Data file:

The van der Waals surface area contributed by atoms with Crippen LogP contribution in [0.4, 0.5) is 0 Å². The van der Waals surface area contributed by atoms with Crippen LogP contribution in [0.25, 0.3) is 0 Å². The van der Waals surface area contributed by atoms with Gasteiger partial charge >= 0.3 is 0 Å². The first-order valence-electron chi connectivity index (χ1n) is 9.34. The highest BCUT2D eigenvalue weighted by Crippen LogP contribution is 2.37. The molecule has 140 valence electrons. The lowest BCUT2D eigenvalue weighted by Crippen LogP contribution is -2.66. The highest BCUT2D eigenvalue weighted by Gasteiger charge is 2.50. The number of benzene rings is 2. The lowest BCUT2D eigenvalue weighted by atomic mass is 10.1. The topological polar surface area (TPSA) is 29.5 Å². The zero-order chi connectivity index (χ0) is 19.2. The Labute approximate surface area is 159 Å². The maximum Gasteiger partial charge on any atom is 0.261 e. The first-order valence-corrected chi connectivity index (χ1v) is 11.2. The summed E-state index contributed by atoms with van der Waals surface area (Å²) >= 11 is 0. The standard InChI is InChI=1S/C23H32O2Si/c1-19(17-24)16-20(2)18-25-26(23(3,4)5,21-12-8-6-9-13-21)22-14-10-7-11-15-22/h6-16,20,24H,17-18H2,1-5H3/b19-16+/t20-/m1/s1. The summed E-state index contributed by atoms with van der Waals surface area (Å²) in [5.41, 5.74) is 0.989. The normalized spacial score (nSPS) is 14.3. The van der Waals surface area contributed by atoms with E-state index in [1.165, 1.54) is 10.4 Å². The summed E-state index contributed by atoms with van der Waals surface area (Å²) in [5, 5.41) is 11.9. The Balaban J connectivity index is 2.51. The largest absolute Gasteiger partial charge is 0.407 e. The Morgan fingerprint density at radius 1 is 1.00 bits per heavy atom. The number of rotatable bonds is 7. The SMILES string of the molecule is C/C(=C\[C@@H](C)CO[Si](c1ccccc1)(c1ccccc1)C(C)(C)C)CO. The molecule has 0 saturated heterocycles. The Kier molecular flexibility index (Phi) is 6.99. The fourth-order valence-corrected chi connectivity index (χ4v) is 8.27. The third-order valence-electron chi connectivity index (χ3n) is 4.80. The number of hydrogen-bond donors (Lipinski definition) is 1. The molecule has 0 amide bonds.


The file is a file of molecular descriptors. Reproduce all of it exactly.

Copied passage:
The van der Waals surface area contributed by atoms with Crippen LogP contribution in [0.4, 0.5) is 0 Å². The van der Waals surface area contributed by atoms with Crippen LogP contribution in [0.25, 0.3) is 0 Å². The van der Waals surface area contributed by atoms with Gasteiger partial charge >= 0.3 is 0 Å². The first-order valence-electron chi connectivity index (χ1n) is 9.34. The highest BCUT2D eigenvalue weighted by Crippen LogP contribution is 2.37. The molecule has 140 valence electrons. The lowest BCUT2D eigenvalue weighted by Crippen LogP contribution is -2.66. The highest BCUT2D eigenvalue weighted by Gasteiger charge is 2.50. The number of benzene rings is 2. The lowest BCUT2D eigenvalue weighted by atomic mass is 10.1. The topological polar surface area (TPSA) is 29.5 Å². The zero-order chi connectivity index (χ0) is 19.2. The Labute approximate surface area is 159 Å². The maximum Gasteiger partial charge on any atom is 0.261 e. The first-order valence-corrected chi connectivity index (χ1v) is 11.2. The summed E-state index contributed by atoms with van der Waals surface area (Å²) >= 11 is 0. The standard InChI is InChI=1S/C23H32O2Si/c1-19(17-24)16-20(2)18-25-26(23(3,4)5,21-12-8-6-9-13-21)22-14-10-7-11-15-22/h6-16,20,24H,17-18H2,1-5H3/b19-16+/t20-/m1/s1. The summed E-state index contributed by atoms with van der Waals surface area (Å²) in [5.41, 5.74) is 0.989. The normalized spacial score (nSPS) is 14.3. The van der Waals surface area contributed by atoms with E-state index in [1.165, 1.54) is 10.4 Å². The summed E-state index contributed by atoms with van der Waals surface area (Å²) in [5, 5.41) is 11.9. The Balaban J connectivity index is 2.51. The largest absolute Gasteiger partial charge is 0.407 e. The Morgan fingerprint density at radius 1 is 1.00 bits per heavy atom. The number of rotatable bonds is 7. The SMILES string of the molecule is C/C(=C\[C@@H](C)CO[Si](c1ccccc1)(c1ccccc1)C(C)(C)C)CO. The molecule has 0 saturated heterocycles. The Kier molecular flexibility index (Phi) is 6.99. The fourth-order valence-corrected chi connectivity index (χ4v) is 8.27. The third-order valence-electron chi connectivity index (χ3n) is 4.80. The number of hydrogen-bond donors (Lipinski definition) is 1. The molecule has 0 amide bonds.